In the superb story “The King and His Court,” 18-year-old Laura Hofstadter — granddaughter of elephant trainer Hans — dreads becoming trapped in a staid domesticity. Laura dates her high school’s star baseball player, Ethan Perdido, for whom she feels a complacent affection that she confuses with love.

Ethan is invited to join a traveling fast-pitch softball team (“The King and His Court,” a real team from the 1940s), and Laura suddenly sees an exciting future for herself and Ethan, “driving down a highway, following the King’s Winnebago. Every day, they passed through new towns, waving to kids on bicycles …”

Then Laura becomes pregnant, and the deliciously sly conniving of the women around her — too good to reveal here — decides a very different future for her, as the reluctant mistress of the Perdido Funeral Home (“the nicest house in town,” her mother crows).

These stories are deftly interwoven, filling in each others’ blank spaces to complete a rich canvas of small-town American life. Miss Day’s writing can be sharply funny, as when Mildred Hofstadter, Laura’s frigid mother, wages silent war against her husband by leaving him notes tucked in the books he reads. “On page 25 of Riders of the Purple Sage: ‘Ollie, you have made my life a misery …’”

More often it is affecting. In “The Circus House,” Mrs. Colonel Ford, the aging wife of the Great Porter’s manager, falls in love with a young painter, whom she hires to paint gaudy murals of circus acts in her house. Although she never expresses her passion, she is mortified when the painter betrays her in the most callous manner possible.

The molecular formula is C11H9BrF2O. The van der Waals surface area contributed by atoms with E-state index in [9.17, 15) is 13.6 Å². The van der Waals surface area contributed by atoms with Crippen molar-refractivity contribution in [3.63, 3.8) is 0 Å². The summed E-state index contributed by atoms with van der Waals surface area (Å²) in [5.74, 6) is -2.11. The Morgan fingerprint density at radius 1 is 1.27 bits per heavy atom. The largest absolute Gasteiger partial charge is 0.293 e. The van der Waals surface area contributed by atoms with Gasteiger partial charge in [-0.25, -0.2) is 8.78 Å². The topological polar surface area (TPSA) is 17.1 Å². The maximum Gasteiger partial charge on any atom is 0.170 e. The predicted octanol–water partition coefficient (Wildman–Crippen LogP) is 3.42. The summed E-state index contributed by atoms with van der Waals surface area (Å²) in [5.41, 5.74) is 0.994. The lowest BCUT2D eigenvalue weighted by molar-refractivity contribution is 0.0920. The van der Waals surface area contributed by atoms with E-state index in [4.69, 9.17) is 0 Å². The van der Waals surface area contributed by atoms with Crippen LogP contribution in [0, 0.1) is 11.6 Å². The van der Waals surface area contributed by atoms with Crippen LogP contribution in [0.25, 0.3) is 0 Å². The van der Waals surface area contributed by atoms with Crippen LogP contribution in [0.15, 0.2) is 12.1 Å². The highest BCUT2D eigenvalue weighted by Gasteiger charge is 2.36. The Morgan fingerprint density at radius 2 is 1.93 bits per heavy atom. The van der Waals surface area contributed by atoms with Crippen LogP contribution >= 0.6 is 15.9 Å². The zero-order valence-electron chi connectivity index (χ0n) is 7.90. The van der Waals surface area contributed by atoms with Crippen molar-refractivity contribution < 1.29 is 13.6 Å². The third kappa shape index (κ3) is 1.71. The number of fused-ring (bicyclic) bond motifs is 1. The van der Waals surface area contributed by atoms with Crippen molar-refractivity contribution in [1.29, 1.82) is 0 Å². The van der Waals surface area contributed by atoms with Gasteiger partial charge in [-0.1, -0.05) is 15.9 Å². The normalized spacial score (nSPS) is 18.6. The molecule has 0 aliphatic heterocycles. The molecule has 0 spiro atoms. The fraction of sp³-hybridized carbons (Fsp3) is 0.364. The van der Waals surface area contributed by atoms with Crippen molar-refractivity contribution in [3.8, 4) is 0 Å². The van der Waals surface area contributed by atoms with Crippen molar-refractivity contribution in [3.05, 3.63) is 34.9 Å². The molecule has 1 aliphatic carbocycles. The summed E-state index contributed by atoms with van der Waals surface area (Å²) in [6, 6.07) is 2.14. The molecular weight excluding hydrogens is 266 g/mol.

Colonel Ford, usually indifferent to her, takes a mean delight in his wife’s humiliation. But through her pain she discovers traces of an old love that still, somehow, endures. One night she approaches the Colonel as he dances in front of the mural of Jennie Dixianna, and she remembers when they first met:

“Despite his wide girth, the Colonel still waltzed as smoothly as he had the night of the cotillion, when she’d refused to dance with him until she could no longer bear his ardor. You are the prettiest little thing here, he’d whispered in her ear.

“Mrs. Colonel knew the form he envisioned before him was Jennie’s and not her own, but she moved softly into her husband’s outstretched arms and matched his step. In that brightly painted bedroom in Indiana, many miles and years away from that night in Virginia, the Colonel and Mrs. Ford swayed to a lost song, weeping together at how little difference time made.”

The story couldn’t end on a more perfectly wistful note.